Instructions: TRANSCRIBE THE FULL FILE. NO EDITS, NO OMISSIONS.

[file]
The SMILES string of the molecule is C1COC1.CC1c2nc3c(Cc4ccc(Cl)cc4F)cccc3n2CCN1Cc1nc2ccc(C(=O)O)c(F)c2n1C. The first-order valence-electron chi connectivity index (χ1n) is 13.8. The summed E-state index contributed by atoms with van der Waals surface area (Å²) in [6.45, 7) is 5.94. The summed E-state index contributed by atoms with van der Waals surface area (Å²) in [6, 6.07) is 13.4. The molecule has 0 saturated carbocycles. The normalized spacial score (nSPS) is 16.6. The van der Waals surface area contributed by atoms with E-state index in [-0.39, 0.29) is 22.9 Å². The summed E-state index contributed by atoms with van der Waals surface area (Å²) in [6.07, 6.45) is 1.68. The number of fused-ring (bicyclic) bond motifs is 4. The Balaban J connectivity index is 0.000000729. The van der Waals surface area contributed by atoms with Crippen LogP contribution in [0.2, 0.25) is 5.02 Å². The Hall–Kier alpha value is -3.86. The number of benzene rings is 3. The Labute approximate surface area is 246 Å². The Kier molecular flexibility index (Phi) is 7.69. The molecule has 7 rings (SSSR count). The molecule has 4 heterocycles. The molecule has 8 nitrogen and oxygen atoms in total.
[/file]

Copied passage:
The SMILES string of the molecule is C1COC1.CC1c2nc3c(Cc4ccc(Cl)cc4F)cccc3n2CCN1Cc1nc2ccc(C(=O)O)c(F)c2n1C. The first-order valence-electron chi connectivity index (χ1n) is 13.8. The summed E-state index contributed by atoms with van der Waals surface area (Å²) in [6.45, 7) is 5.94. The summed E-state index contributed by atoms with van der Waals surface area (Å²) in [6, 6.07) is 13.4. The molecule has 0 saturated carbocycles. The normalized spacial score (nSPS) is 16.6. The van der Waals surface area contributed by atoms with E-state index in [-0.39, 0.29) is 22.9 Å². The summed E-state index contributed by atoms with van der Waals surface area (Å²) in [6.07, 6.45) is 1.68. The number of fused-ring (bicyclic) bond motifs is 4. The Balaban J connectivity index is 0.000000729. The van der Waals surface area contributed by atoms with Crippen LogP contribution in [0.2, 0.25) is 5.02 Å². The Hall–Kier alpha value is -3.86. The number of benzene rings is 3. The Labute approximate surface area is 246 Å². The Kier molecular flexibility index (Phi) is 7.69. The molecule has 7 rings (SSSR count). The molecule has 4 heterocycles. The molecule has 8 nitrogen and oxygen atoms in total.